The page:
"If a carrier really wants to be economical by making shortcuts or deferring maintenance," said Jerard Bruggink, a retired air-crash investigator and consultant, "he can do it--and they do. So you cannot blame the FAA. There's no carrier in business for charitable purposes. They're in it to make money."
Federal officials call such fears overstated and point out--rightly--that nearly bankrupt carriers of all sizes have flown with superb safety records. An airline's bottom line is irrelevant, they say, as long as regulators ensure that enough money is set aside for safety-related expenses.
"We have not found an operationally useful correlation between the balance sheet and the quality of maintenance done by an airline," said Anthony J. Broderick, the FAA's associate administrator for aviation standards.
Stephen G. Smith, once a fiscal analyst at the old CAB and now a Washington aviation consultant, agrees. "It's extremely difficult to derive a connection between fiscal stability and safety," he said. "Some people are extremely responsible and would rather shut their doors than lose an airplane."
Yet Smith and others still find such a connection difficult to dismiss. If money has never caused an accident, they suggest, the chase after fast bucks--the unchecked growth of competing airlines, the drive to cut costs by hiring less-experienced workers or deferring maintenance--may well be a factor.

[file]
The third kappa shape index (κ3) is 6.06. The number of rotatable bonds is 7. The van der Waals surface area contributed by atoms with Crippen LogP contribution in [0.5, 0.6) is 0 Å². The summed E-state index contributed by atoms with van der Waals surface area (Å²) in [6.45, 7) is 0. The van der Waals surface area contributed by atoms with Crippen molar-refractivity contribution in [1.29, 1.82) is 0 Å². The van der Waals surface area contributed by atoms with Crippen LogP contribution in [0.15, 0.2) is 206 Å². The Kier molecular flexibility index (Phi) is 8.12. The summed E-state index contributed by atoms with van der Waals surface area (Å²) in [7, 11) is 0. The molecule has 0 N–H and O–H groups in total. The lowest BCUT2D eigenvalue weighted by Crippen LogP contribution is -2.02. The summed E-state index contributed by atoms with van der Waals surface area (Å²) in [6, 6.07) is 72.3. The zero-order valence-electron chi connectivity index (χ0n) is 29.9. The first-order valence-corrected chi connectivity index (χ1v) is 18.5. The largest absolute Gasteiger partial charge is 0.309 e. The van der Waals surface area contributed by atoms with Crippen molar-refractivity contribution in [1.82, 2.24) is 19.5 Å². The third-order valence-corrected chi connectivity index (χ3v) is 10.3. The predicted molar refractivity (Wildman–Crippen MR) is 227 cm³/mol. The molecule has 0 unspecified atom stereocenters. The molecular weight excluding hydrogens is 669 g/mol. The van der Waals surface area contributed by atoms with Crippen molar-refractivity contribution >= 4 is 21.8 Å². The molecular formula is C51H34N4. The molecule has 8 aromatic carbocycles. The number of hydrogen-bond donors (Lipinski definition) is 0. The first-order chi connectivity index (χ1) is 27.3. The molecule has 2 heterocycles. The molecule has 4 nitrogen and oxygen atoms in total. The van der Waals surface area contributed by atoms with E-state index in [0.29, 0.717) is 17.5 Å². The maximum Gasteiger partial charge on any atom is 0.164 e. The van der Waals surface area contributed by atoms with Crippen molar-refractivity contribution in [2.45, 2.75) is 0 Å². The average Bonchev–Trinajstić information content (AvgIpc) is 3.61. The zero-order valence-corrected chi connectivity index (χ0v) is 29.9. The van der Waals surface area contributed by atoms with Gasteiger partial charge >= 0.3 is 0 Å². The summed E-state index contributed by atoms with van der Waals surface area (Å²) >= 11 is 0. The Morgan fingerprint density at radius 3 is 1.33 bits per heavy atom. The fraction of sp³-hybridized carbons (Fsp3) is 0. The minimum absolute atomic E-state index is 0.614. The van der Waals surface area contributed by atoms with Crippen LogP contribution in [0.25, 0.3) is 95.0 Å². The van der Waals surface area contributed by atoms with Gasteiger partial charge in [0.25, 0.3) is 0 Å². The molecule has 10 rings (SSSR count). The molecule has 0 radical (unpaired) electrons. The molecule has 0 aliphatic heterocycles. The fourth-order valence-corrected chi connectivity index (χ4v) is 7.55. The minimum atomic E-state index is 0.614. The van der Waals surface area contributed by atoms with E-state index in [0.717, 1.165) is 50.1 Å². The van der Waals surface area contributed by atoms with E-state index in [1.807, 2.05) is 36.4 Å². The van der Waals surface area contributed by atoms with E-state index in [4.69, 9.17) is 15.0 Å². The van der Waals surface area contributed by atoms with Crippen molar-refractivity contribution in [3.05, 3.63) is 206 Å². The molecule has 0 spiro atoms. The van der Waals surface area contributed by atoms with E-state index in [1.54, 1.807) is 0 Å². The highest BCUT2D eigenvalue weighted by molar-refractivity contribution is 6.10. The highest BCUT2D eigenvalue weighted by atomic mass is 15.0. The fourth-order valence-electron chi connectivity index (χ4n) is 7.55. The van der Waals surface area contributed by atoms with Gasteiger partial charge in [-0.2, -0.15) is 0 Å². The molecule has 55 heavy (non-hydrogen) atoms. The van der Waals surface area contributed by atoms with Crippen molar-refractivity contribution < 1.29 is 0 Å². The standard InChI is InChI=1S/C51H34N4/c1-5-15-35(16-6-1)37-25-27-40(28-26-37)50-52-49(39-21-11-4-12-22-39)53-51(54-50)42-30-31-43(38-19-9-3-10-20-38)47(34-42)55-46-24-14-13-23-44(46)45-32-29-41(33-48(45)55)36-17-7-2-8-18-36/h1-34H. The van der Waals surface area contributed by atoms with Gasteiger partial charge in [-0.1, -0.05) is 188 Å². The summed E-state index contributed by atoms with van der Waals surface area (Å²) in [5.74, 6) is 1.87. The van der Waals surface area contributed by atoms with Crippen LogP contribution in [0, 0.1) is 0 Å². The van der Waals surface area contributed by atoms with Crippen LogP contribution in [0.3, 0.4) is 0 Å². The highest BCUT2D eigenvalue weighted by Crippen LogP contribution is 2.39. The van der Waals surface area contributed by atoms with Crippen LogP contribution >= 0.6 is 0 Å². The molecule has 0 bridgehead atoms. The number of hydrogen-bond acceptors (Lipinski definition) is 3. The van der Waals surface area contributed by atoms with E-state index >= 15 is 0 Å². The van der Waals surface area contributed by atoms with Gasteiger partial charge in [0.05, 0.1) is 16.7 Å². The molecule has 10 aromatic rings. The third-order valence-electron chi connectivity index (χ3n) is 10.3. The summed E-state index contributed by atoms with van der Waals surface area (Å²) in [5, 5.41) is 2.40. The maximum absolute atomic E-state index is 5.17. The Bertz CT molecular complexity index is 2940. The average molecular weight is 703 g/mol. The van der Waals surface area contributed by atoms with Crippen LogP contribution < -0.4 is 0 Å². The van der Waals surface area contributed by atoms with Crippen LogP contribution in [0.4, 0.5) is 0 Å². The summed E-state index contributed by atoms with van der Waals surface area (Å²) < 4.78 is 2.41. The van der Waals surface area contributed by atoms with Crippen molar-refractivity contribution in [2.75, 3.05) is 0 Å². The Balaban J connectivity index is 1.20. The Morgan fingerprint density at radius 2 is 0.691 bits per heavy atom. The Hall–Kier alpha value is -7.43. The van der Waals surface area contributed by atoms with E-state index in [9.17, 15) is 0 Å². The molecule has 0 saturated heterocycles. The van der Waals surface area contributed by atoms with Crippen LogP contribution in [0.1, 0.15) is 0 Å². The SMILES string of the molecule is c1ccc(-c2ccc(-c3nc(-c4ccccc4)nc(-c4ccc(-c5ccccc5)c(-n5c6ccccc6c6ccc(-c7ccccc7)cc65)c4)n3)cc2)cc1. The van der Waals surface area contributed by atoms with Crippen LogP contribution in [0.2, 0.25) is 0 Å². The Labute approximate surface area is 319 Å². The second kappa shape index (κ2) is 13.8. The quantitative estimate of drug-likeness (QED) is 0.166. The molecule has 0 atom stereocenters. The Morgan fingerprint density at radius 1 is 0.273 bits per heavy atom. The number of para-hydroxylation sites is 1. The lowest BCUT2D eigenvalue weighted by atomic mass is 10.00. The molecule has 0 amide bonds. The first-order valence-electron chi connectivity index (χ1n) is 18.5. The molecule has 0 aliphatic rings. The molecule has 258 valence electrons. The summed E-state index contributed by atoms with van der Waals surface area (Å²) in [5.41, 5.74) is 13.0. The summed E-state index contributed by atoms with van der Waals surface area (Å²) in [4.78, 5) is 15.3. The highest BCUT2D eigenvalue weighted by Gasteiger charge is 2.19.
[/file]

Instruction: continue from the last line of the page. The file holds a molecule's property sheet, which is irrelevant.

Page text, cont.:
Sees Lack of Discipline
"Sure, Eastern has lost money, but the people suffering are the creditors who aren't getting paid," said one longtime aviation safety official who once supervised military charter contracts.
"With a single operator, he's losing his own money. There's a greater chance of taking shortcuts--letting squawks go unattended, and so on. Charter operators, in my judgment, are not those who come from that strong discipline generated by the big companies."
The last major charter disaster--January's Galaxy Airlines crash in Reno, which killed 70 gambling junketeers and crewmen--was blamed last month on crew error. Last July, however, a House Public Works subcommittee raked the Transportation Department for failure to probe allegations that Galaxy's owner was in financial trouble.